Right as our lovely area of New England took a little breather from the summer humidity, we closed out the month of August and took a look at our monthly website analytics. Sultry summer heat reappeared just the last couple of days to remind us that the slower news pace is not quite on its way out yet.
Not too surprising is that readers are still finding their way to the ultraviolet (UV) disinfection or germicidal application and technology development stories. What is uplifting, though, is that they flocked to some really solid insight into the developmental roadmap and long-term potential of UV-C (100‒280 nm) LEDs, as viewed through the lens of consultant Mike Krames’ research and experience in the semiconductor and LED sector. Krames mapped out the manufacturing and architectural challenges that UV LEDs have faced, pointed to findings that demonstrate solutions to the performance dilemmas, and outlined the compelling potential of this technology market as engineering problems get resolved to bring down costs and drive penetration of UV-C LEDs into germicidal applications.
Alongside, our audience sought out the germicidal guidance from leading organizations in the lighting industry, which chief editor Maury Wright reported early in the month. A position paper on the proper use and cautions on safety regarding UV germicidal technology was released jointly by the American Lighting Association (ALA), the National Electrical Manufacturers Association (NEMA), and Underwriters Laboratories (UL). The experts at the International Ultraviolet Association (IUVA) also publicized a paper on far UV-C, which also explains appropriate containment and management of devices that produce UV radiation. We continue to encourage the product developer, specifier, installer, and end-user base to take a conservative and informed approach to incorporating UV-based germicidal technology to ensure the highest level of safety and that such products perform to the proper expectations.
We also saw a good amount of traffic to our 40 Under 40 feature on the next generation of leaders in the LED and solid-state lighting (SSL) sectors. Although that feature technically published in late July, since we have a combined July/August issue of LEDs Magazine, we felt it was appropriate to include it in this list of top 5 articles. We continue to celebrate the achievements, positive influence, and drive that our 40 Under 40 Class represents, and we look forward to their future successes and impact on the industry.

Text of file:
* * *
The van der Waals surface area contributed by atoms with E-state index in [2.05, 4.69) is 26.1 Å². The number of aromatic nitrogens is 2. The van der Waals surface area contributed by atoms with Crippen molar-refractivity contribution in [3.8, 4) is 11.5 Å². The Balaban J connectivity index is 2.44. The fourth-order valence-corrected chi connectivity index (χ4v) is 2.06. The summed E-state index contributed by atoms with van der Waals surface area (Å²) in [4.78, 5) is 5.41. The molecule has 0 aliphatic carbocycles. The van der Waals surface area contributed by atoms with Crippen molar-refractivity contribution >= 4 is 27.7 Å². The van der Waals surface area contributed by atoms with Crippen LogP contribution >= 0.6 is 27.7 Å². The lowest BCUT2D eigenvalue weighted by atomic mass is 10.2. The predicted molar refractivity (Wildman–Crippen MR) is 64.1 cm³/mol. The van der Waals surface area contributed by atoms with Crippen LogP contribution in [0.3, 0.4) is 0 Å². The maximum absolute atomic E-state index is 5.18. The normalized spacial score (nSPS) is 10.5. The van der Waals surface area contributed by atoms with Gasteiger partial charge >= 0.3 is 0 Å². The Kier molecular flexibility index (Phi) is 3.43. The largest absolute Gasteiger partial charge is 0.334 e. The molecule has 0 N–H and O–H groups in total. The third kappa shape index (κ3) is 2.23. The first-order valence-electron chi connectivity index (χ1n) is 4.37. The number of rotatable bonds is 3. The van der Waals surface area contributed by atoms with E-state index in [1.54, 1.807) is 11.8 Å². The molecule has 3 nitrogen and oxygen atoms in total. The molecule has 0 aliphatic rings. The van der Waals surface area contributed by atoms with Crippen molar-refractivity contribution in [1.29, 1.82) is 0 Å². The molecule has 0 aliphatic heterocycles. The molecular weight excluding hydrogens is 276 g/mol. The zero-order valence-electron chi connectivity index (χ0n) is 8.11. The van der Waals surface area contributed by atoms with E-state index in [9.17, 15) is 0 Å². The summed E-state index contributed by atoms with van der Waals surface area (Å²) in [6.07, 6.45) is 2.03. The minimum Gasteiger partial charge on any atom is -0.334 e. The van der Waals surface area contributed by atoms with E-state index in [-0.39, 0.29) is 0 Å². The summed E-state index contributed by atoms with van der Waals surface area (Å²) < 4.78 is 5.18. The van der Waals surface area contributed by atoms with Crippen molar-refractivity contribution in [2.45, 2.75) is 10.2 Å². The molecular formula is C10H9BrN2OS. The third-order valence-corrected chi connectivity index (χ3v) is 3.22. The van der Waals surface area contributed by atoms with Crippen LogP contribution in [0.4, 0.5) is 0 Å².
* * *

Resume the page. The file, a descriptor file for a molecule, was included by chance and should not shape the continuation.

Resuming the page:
One small surprise was the appearance of a non-UV-related topic in our top content – the presentation of narrowband phosphor research and application updates from GE at the Society for Information Display’s (SID’s) Display Week Business Conference. The company has seen positive results with regard to applying the phosphor technology to mini and micro LED display fabrication using an inkjet printing technique. The company said it is already working on reducing the line width of the approach beyond the 20-µm scale.
Finally, we return to UV just in time for back to school in many areas of the world, but specifically in a small corner of the state of Indiana. Purdue University and its affiliate, LED lighting manufacturer Energy Harness Corp., recently delivered on a UV-C air disinfection system called Active-Airflow, which draws room air in to disinfect up to 256 ft2 of space per unit with LEDs in a germicidal-effective range from 260–280 nm. The Active-Airflow systems were being deployed in the Beech Grove City Schools and Franklin Township Community Schools.
That wraps up the top content from August. We hope our US-based readers celebrate their Labor Day safely, and wish all our audience a good weekend.
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